Small Business Social Media Blocking and Tackling 101

small business social media 101

Take advantage of social media to generate visibility and sales.


Marketing with social media can help you increase sales, drive traffic to your site or store, learn about your competitors and find potential partners.

Before getting started in social media, list your goals. What do you hope to achieve?

Marketing with Facebook

The biggest social network, Facebook appeals to a wide age range and is a good marketing tool for consumer-oriented businesses with products that inspire “fans.”

1. Create a Facebook page for business.

You might already have a personal Facebook page. A business page is different. Start with basic information such as the name of your business, your address, website and contact phone numbers.

2. Develop a 360º strategy.

Integrate your Facebook efforts with your other social media and marketing programs. Your Facebook page should link to your Twitter and LinkedIn accounts and your website.

3. Update your status regularly.

Keep users interested by posting consistently. Vary your posts, including text, photos and videos. Ask questions, hold contests or conduct surveys.

4. Use APPS. Facebook offers thousands of applications (apps) to help users connect; visit the Facebook “Applications Directory” to learn more.

5. Keep learning.

Facebook is constantly evolving. Visit Facebook’s “Ads and Business Solutions” section to learn about new tools for business.

Visit these key Facebook links to get started.

  • Create a Page:
  • Ads and Business Solutions:
  • Facebook Apps:
  • User Help:

Marketing with LinkedIn

LinkedIn is more business-oriented than Facebook, making it a great marketing tool for business-to-business companies. You can use LinkedIn to find prospective customers, promote yourself as an expert and survey user groups.

1. Create a profile.

Create a LinkedIn profile for yourself and a separate company profile for your business.

2. Add contacts.

Import contacts from your business email, Gmail and any other email sources. You can also add personal contacts—you never know who will be a source of new business.

3. Get and give recommendations.

Ask business associates, partners and other business contacts for recommendations, and offer to recommend people you know. Whenever you finish a project, ask the client for a recommendation.

4. Ask and answer questions.

Use LinkedIn Answers to pose and answer questions, establishing your expertise.

5. Join a group.  

There are thousands of groups on LinkedIn, so you’re sure to find dozens in your industry to choose from. Also join groups your clients or prospects might be in.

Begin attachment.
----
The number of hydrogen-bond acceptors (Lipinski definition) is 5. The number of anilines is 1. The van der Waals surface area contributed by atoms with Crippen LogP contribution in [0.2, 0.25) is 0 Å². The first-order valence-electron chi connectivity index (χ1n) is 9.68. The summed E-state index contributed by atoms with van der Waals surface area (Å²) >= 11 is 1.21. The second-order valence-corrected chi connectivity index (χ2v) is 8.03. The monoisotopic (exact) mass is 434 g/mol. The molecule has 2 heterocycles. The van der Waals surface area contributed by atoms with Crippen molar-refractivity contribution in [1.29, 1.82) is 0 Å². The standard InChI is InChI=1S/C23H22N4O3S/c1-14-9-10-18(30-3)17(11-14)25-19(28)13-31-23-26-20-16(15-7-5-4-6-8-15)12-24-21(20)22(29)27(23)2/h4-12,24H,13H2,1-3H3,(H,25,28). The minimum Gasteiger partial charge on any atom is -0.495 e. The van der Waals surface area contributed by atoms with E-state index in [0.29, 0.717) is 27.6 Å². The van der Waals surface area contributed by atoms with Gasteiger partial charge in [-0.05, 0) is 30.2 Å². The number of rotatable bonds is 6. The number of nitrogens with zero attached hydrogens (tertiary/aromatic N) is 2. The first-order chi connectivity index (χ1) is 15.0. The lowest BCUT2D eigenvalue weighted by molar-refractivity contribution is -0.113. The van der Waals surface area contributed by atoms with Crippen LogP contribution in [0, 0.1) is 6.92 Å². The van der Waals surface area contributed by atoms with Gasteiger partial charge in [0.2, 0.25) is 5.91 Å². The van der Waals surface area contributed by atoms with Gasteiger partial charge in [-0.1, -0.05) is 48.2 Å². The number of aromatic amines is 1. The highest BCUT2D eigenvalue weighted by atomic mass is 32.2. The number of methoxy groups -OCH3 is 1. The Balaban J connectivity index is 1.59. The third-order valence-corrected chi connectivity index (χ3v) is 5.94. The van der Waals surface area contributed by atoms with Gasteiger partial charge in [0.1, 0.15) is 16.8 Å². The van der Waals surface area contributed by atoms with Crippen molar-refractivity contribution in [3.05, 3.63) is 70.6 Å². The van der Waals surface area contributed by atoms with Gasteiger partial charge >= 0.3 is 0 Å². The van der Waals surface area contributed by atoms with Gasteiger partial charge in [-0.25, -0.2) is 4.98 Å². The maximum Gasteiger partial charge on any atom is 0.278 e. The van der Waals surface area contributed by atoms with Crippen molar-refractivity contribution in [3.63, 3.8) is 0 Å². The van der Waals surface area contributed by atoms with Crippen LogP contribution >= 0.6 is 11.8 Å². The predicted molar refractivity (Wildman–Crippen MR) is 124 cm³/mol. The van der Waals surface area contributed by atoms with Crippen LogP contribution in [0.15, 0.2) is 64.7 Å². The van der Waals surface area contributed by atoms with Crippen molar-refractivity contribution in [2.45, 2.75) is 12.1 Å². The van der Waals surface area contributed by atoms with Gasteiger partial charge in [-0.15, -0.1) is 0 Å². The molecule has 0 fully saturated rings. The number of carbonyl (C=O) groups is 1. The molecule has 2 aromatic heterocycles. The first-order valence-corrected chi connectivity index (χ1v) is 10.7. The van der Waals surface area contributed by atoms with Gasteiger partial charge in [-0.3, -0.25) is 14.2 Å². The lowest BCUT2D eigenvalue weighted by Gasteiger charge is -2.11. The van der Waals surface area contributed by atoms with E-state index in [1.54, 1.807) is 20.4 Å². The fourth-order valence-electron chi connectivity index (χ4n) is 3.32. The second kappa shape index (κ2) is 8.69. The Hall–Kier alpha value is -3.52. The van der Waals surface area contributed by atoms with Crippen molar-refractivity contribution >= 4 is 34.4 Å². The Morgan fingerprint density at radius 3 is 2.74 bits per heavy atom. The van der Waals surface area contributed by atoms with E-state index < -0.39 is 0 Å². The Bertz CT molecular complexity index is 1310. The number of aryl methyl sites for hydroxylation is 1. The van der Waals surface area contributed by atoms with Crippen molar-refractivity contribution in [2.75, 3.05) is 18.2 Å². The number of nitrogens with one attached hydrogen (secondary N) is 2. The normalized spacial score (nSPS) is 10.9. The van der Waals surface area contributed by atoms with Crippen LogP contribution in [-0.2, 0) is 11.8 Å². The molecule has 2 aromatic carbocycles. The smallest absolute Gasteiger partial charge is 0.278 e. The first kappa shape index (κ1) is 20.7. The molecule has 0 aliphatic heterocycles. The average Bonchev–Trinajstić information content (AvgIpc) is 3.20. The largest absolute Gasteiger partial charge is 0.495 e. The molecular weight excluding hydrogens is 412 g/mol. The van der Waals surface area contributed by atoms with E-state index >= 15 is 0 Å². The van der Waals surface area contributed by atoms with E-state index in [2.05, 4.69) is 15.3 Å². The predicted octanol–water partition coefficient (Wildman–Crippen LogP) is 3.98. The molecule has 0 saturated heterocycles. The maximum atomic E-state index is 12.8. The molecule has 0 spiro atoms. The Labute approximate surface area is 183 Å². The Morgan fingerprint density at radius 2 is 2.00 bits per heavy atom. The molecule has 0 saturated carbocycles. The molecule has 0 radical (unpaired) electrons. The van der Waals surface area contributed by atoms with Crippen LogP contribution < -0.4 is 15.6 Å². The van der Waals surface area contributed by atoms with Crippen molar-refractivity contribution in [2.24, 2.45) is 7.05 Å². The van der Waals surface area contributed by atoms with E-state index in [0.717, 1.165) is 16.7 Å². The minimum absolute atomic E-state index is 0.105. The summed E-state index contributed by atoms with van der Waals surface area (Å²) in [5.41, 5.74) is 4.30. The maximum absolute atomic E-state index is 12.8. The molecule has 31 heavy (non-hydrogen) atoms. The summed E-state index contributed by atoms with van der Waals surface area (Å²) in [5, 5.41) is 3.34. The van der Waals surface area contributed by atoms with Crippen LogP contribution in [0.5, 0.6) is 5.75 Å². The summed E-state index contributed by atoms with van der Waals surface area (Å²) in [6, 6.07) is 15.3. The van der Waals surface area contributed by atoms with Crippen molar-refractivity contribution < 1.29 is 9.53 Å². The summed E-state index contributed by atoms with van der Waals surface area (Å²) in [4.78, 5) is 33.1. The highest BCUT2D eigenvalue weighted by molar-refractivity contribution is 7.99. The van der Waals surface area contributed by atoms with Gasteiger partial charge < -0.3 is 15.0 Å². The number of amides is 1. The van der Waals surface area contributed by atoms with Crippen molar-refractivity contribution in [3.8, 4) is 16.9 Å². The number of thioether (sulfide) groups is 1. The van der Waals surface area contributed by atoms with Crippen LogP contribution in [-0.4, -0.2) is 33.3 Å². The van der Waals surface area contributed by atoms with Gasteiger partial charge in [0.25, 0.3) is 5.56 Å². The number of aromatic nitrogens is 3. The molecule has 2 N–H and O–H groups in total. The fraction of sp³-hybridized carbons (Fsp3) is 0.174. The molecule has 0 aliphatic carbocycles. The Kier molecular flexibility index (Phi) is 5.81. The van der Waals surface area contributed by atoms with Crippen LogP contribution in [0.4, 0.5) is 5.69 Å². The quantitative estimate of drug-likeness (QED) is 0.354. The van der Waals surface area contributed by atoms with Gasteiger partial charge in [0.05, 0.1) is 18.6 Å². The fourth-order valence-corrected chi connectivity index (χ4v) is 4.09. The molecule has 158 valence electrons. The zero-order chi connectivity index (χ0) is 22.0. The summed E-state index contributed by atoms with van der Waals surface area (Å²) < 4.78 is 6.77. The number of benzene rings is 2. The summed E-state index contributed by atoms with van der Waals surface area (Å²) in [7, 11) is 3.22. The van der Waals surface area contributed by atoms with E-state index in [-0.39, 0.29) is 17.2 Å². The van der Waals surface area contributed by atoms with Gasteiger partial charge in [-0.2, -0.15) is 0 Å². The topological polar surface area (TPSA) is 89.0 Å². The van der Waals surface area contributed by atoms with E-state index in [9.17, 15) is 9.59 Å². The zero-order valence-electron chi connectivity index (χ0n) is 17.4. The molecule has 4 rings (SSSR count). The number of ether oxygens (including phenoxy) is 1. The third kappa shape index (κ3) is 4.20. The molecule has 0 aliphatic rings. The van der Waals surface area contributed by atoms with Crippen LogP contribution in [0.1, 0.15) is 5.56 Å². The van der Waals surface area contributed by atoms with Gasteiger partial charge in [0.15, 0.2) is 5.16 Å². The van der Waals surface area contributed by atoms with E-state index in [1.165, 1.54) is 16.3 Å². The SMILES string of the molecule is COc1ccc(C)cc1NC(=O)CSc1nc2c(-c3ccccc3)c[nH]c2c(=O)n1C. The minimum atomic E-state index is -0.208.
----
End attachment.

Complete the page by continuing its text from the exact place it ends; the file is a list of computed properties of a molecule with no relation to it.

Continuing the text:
Marketing with Twitter

Twitter is a great marketing tool for both business-to-business and consumer-focused companies to spread the word about timely news and deals, attract mobile users and build brand awareness.

Here’s how to get started.

1. Follow other users:

Begin by importing contacts from your address book, searching for key customers, and following big names or thought leaders in your industry. Then see who the people you follow are following.

2. Engage:

Comment on or retweet others’ tweets; ask questions; or share useful links, articles or blog posts.

Next- Twitter 3-5 Social media resources and time management

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Marj Weber
Marjorie Weber has been educating entrepreneurs and guiding them in their search for capital for the past 20 years: combining financial literacy workshops with one-on-one mentoring. Marj is currently President of Primed 2 Grow Inc. a company that provides access to capital for both existing and start up enterprises. She has provided term loans and working capital to hundreds of small business in South Florida. She was Chair of SCORE Miami Dade from 2010 to 2014 and served as a financial advisor for SBDC/FIU from 2014 to 2017. She also served as an advisor to the Goldman Sachs 10,000 Small Business Program and the SBA Emerging Leaders Program and provides training for Veterans seeking an entrepreneurial path upon retirement from the service. She has facilitated workshops under the auspices of Miami Bayside Foundation, Little Haiti Cultural Center and several local banks. She commenced her career as a real estate investment banker in New York.